The Hypocritic Oath

The Hippocratic Oath

The Hippocratic Oath goes back a long way. One version I have seen in the past contains the line

“First, do no harm”

Sadly in recent years, accelerating with the formation of NICE and the PCTs, the oath really needs to be reworded

“First, spend no money”

The current “version” of the Hippocratic Oath used in the UK is the GMC Guidance On Good Practice . However if you actually read what doctors are supposed to do and compare with what they actually do, you may find just a few discrepancies.

There’s an old saying

“What do you call the doctor who graduated bottom of the class?”


Undoubtedly some doctors are incompetent, sometimes to the point of being dangerous.  Some may have been competent forty years ago but have read nothing since to update their knowledge. However even when their colleagues will admit this “off the record” they are likely to band together to protect the incompetent in the face of lawsuits or other disciplinary action.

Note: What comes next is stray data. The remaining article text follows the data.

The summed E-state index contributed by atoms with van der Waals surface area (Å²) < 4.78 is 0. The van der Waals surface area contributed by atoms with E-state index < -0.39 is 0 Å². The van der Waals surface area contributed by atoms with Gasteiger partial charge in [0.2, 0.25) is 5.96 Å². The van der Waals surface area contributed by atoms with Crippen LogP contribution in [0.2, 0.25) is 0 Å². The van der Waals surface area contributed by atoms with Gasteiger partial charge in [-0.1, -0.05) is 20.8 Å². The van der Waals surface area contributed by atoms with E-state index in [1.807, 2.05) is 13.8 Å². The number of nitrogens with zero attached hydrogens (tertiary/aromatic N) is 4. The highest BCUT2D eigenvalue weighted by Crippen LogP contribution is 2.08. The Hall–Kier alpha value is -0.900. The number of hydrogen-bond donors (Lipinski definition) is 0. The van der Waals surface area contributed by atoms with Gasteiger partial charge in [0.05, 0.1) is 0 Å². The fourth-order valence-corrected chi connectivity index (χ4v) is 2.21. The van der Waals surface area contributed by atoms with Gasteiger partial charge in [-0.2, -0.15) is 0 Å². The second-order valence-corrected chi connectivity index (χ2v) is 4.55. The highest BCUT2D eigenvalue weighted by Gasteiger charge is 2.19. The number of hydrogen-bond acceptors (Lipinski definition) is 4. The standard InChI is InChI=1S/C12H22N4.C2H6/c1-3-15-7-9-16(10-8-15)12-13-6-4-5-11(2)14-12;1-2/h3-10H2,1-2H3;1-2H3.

One thing I noticed within industry is that two distinct types of people get to “the top”. Some do so by being very competent and getting there on merit. The others, which seem to be predominating, get there by being so incompetent that they do not waste any time or energy actually doing their job and so can spend all their time playing office politics. They will employ competent people, usually in much lower positions and on lower pay scales, who actually do the work they get credited for.

People who are just mediocre will tend to go off and find something else to do.

Unfortunately in the medical (and other) professions, by the time people discover that they are only mediocre they will have spent so much time and money on training that they are most unlikely to find other more suitable employment.